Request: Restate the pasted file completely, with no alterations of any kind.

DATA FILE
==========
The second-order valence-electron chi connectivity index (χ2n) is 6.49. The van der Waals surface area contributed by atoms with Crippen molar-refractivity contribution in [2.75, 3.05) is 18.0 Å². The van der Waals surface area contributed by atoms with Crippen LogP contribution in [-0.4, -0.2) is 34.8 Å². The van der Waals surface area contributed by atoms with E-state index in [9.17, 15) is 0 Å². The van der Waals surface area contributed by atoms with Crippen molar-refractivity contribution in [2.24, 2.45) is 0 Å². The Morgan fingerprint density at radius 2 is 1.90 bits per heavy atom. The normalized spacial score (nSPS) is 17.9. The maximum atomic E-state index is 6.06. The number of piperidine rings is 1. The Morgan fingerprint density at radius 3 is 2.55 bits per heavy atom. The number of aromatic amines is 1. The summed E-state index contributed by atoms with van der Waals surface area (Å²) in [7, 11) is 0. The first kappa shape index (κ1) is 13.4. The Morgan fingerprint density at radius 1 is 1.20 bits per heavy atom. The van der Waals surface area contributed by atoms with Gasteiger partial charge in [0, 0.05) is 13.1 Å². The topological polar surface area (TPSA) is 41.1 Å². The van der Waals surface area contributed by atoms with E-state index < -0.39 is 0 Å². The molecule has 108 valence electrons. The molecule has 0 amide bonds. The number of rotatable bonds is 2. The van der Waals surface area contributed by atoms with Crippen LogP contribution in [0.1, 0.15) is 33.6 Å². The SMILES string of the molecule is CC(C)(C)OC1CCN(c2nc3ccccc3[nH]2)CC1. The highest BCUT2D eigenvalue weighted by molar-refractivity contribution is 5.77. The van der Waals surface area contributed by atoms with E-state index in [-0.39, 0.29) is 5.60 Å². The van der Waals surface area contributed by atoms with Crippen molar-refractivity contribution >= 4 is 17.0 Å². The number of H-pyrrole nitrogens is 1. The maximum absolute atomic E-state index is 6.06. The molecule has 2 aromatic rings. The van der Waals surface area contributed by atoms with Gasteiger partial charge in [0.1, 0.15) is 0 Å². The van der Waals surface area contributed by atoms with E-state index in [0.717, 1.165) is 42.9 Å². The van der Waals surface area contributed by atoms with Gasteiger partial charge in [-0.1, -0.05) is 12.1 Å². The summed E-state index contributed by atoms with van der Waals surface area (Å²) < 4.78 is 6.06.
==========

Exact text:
The second-order valence-electron chi connectivity index (χ2n) is 6.49. The van der Waals surface area contributed by atoms with Crippen molar-refractivity contribution in [2.75, 3.05) is 18.0 Å². The van der Waals surface area contributed by atoms with Crippen LogP contribution in [-0.4, -0.2) is 34.8 Å². The van der Waals surface area contributed by atoms with E-state index in [9.17, 15) is 0 Å². The van der Waals surface area contributed by atoms with Crippen molar-refractivity contribution in [2.24, 2.45) is 0 Å². The Morgan fingerprint density at radius 2 is 1.90 bits per heavy atom. The normalized spacial score (nSPS) is 17.9. The maximum atomic E-state index is 6.06. The number of piperidine rings is 1. The Morgan fingerprint density at radius 3 is 2.55 bits per heavy atom. The number of aromatic amines is 1. The summed E-state index contributed by atoms with van der Waals surface area (Å²) in [7, 11) is 0. The first kappa shape index (κ1) is 13.4. The Morgan fingerprint density at radius 1 is 1.20 bits per heavy atom. The van der Waals surface area contributed by atoms with Gasteiger partial charge in [0, 0.05) is 13.1 Å². The topological polar surface area (TPSA) is 41.1 Å². The van der Waals surface area contributed by atoms with E-state index < -0.39 is 0 Å². The molecule has 108 valence electrons. The molecule has 0 amide bonds. The number of rotatable bonds is 2. The van der Waals surface area contributed by atoms with Crippen LogP contribution in [0.1, 0.15) is 33.6 Å². The SMILES string of the molecule is CC(C)(C)OC1CCN(c2nc3ccccc3[nH]2)CC1. The highest BCUT2D eigenvalue weighted by molar-refractivity contribution is 5.77. The van der Waals surface area contributed by atoms with E-state index in [-0.39, 0.29) is 5.60 Å². The van der Waals surface area contributed by atoms with Crippen molar-refractivity contribution >= 4 is 17.0 Å². The number of H-pyrrole nitrogens is 1. The maximum absolute atomic E-state index is 6.06. The molecule has 2 aromatic rings. The van der Waals surface area contributed by atoms with Gasteiger partial charge in [0.1, 0.15) is 0 Å². The van der Waals surface area contributed by atoms with E-state index in [0.717, 1.165) is 42.9 Å². The van der Waals surface area contributed by atoms with Gasteiger partial charge in [-0.1, -0.05) is 12.1 Å². The summed E-state index contributed by atoms with van der Waals surface area (Å²) < 4.78 is 6.06.